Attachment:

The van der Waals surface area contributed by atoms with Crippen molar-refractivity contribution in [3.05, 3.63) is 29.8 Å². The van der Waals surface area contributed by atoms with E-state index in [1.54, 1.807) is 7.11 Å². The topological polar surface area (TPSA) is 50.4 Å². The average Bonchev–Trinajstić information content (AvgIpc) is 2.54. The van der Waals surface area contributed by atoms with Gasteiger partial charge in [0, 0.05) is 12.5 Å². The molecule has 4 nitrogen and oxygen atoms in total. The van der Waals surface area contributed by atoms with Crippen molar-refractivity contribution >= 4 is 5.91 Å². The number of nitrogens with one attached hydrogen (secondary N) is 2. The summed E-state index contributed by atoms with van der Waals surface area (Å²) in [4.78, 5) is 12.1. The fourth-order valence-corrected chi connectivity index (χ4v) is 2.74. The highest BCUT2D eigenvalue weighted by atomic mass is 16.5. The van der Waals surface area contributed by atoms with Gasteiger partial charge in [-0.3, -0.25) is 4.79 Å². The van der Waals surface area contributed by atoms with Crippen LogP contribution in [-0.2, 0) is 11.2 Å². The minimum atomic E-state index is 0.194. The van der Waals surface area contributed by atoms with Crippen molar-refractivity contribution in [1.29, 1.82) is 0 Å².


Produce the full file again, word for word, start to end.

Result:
The van der Waals surface area contributed by atoms with Crippen molar-refractivity contribution in [3.05, 3.63) is 29.8 Å². The van der Waals surface area contributed by atoms with E-state index in [1.54, 1.807) is 7.11 Å². The topological polar surface area (TPSA) is 50.4 Å². The average Bonchev–Trinajstić information content (AvgIpc) is 2.54. The van der Waals surface area contributed by atoms with Gasteiger partial charge in [0, 0.05) is 12.5 Å². The molecule has 4 nitrogen and oxygen atoms in total. The van der Waals surface area contributed by atoms with Crippen molar-refractivity contribution >= 4 is 5.91 Å². The number of nitrogens with one attached hydrogen (secondary N) is 2. The summed E-state index contributed by atoms with van der Waals surface area (Å²) in [4.78, 5) is 12.1. The fourth-order valence-corrected chi connectivity index (χ4v) is 2.74. The highest BCUT2D eigenvalue weighted by atomic mass is 16.5. The van der Waals surface area contributed by atoms with Gasteiger partial charge in [-0.3, -0.25) is 4.79 Å². The van der Waals surface area contributed by atoms with Crippen LogP contribution in [-0.2, 0) is 11.2 Å². The minimum atomic E-state index is 0.194. The van der Waals surface area contributed by atoms with Crippen molar-refractivity contribution in [1.29, 1.82) is 0 Å².